Okay, so if there is something I really love love love with the yoga that I am practising, it is the feeling of being stable and light at the same time.

I’m nearly always there in my self-practice, and sometimes I am there both in my practice AND my daily life – I see it as yoga on and off the mat! My aim is to embody this sense of stability and ease all the time as I move and live through my day. I believe that once you have it within you, it shines through in your way of being. Perhaps what really comes through is a sense of calmness and contentment as you know who you are and where you are. You are happy with what you have, and you are not that easily triggered by events happening around you. You are standing firmly, taking your place in the world. And at the same time, nothing is blocking you in any way from easily expressing happiness and joy of life.

In yoga, the balance between being stable and light simultaneously is known as Sthira Sukha. It is described in Patanjali’s Yoga Sutra (verse 2.46). Among all the themes I enjoy bringing to my classes, such as moving with fluidity, openness in hips and shoulders, focusing on the breath for the whole class, or having a focus mostly on the feet, Sthira Sukha is by far my favourite theme. By practising yoga regularly, and by finding your own balance between strength and ease in each posture, I believe you can access just the right combination of stability and lightness – you can’t help it! Yoga has its own way of working on you. Yes, muscles are involved in getting there, and isn’t it great that that’s part of the practice?

To give an example of a posture in which you can embody Sthira Sukha, let’s take the Warrior II posture: With feet apart and arms stretching out wide to the sides, you are standing firmly on the mat (Sthira). You are fully aware of your relationship to the ground. At the same time, by allowing your arms to lengthen out with ease to the sides, you are expressing lightness (Sukha). I can’t tell you how happy it makes me when I see students in my class stand in Warrior II and Sthira Sukha just oozes out of them! When you are really in the pose, it feels so stable and so light, it feels wonderful. This feeling is accessible in all yoga postures. To me, Sthira Sukha represents who we are as human beings: we are solid and strong, and we are also light and vulnerable.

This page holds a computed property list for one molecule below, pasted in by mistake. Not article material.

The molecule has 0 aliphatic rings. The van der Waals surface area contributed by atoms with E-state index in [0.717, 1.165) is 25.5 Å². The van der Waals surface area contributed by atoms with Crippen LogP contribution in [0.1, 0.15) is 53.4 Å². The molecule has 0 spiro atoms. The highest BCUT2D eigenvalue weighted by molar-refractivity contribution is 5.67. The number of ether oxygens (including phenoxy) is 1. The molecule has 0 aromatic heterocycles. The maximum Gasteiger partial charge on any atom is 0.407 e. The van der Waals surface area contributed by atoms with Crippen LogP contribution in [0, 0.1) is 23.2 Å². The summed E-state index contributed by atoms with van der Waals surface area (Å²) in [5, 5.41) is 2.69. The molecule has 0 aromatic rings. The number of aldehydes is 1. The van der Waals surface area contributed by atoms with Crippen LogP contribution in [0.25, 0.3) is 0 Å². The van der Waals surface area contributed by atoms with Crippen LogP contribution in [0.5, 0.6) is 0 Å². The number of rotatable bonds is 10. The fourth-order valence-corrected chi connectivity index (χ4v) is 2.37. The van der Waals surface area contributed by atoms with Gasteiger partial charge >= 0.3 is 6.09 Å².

Sthira Sukha can perhaps sound intangible to students coming for a Yoga for Sports class, but it is actually a great place to be when you are practising a sport! When you are there, that means full control of your body as you move with ease – you become a fluid athlete. Free in your movements, and at the same time with this deep “knowing” within you that you are grounded, focused and strong.

I love the way yoga teacher Donna Farhi describes this feeling in her book Pathways to a Centered Body: “Accessing a secure relationship with the ground (Sthira…) can generate a kinesthetic experience of being seated in the self – trusting yourself, trusting life, and feeling comfortable in your own skin. In this state of groundedness, peacefulness and ease (Sukha…) are more accessible”.

My wish for you is to find Sthira Sukha in your life, not just in a yoga class! It is a beautiful place to be, and it is accessible to us all 🙏



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Annette Wiik

My name is Annette. I am a Yoga Academy Certified Teacher (BWY-Accredited School) and started practising Hatha Yoga over 20 years ago. Holding a certificate from Bangor University to teach mindfulness-based courses, I incorporate my knowledge of mindfulness meditation in all my yoga classes. I have two grown-up children.